Colonel Lettow-Vorbeck is striking back against the British Empire forces who have invaded German East Africa. He has concentrated his men and is attacking an isolated South African detachment at Kondoa Irangi. Lettow-Vorbeck hopes to destroy this South African force before it can retreat or be reinforced. This will then leave him free to attack other enemy formations in detail.
The first attacks forced the South Africans to withdraw from their outposts. They prepared to make a stand in the settlement of Kondoa Irangi itself. Today the Germans attack in earnest. Lettow-Vorbeck expects to smash the South Africans, who have been suffering from lack of food and the sicknesses that come with the tropical rainy season.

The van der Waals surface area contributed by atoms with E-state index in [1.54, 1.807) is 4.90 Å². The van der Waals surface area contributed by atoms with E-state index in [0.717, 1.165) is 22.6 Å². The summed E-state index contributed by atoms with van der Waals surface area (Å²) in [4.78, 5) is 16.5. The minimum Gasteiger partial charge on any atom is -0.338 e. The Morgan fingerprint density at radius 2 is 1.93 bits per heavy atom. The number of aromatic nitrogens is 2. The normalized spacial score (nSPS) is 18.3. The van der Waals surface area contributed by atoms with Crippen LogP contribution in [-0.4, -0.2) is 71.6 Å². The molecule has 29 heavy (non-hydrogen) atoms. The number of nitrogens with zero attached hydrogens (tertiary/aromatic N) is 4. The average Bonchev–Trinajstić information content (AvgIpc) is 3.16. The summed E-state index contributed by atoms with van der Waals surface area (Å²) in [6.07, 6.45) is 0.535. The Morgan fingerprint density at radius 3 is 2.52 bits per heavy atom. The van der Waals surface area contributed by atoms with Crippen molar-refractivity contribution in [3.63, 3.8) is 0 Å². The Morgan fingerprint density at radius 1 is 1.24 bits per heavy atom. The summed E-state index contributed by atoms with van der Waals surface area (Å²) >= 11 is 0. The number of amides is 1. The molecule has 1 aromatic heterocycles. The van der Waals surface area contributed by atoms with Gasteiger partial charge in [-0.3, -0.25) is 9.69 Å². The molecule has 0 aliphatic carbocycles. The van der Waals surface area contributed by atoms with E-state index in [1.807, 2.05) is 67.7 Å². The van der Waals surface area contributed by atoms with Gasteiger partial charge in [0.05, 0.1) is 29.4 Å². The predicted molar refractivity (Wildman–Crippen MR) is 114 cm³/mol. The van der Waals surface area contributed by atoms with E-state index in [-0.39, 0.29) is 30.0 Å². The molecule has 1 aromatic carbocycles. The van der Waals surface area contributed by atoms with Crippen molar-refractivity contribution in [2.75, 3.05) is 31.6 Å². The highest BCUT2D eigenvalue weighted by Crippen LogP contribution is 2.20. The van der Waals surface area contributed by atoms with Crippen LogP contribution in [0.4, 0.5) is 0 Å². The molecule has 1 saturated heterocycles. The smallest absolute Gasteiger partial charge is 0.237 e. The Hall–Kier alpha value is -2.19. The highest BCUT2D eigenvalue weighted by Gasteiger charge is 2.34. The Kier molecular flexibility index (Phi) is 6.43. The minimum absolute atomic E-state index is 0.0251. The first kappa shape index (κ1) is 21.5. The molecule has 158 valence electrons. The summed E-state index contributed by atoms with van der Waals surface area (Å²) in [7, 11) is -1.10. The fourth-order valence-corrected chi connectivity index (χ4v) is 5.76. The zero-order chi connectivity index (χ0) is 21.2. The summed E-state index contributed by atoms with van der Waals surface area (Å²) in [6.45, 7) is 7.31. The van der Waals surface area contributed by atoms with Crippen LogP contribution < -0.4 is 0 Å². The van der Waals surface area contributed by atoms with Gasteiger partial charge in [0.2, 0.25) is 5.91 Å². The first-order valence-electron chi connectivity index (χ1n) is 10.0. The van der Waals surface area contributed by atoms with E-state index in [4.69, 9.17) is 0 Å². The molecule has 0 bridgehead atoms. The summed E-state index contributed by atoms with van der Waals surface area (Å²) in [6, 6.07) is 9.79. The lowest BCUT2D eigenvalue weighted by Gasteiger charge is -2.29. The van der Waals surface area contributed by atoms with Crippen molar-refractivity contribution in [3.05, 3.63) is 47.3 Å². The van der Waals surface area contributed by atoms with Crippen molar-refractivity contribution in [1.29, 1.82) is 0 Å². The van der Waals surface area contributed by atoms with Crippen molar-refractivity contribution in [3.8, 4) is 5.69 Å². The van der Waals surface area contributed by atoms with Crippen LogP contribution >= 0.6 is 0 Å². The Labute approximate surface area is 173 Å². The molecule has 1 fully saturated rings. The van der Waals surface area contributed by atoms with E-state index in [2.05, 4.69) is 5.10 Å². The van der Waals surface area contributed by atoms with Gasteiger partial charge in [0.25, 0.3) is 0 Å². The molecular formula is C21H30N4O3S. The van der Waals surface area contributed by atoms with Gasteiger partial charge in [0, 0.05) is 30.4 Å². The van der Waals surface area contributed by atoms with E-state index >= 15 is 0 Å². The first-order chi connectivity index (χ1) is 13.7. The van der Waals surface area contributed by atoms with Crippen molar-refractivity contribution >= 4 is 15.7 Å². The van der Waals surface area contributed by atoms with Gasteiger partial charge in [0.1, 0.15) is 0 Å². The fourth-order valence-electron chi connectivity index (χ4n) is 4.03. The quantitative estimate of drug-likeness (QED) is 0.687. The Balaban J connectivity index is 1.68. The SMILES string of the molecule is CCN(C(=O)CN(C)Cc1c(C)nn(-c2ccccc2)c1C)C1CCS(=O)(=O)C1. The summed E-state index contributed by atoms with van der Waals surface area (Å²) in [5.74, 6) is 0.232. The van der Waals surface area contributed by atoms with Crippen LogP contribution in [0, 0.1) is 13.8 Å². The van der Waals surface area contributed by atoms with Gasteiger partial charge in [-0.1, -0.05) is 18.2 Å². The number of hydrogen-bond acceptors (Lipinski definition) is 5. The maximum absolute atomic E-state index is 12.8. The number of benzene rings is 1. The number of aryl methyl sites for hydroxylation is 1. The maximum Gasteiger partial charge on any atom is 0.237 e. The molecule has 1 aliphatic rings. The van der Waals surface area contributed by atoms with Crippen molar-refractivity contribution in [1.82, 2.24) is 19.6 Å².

The attack is preceded by an artillery bombardment. Then at dusk the German infantry go forth. But things do not go Lettow-Vorbeck’s way. The South Africans mount a more spirited defence than he expected. He has also misread the location of their defensive positions. The Germans mount a series of assaults but are repelled with heavy casualties. When the fighting ends, the South Africans remain secure in their positions while at least 128 of Lettow-Vorbeck’s men (mostly Askaris) lie dead on the battlefield. Although these are tiny losses by the standards of fighting on the Western Front, for Lettow-Vorbeck’s small army they are unsustainable.
German troops helping a wounded comrade (Axis History Forum)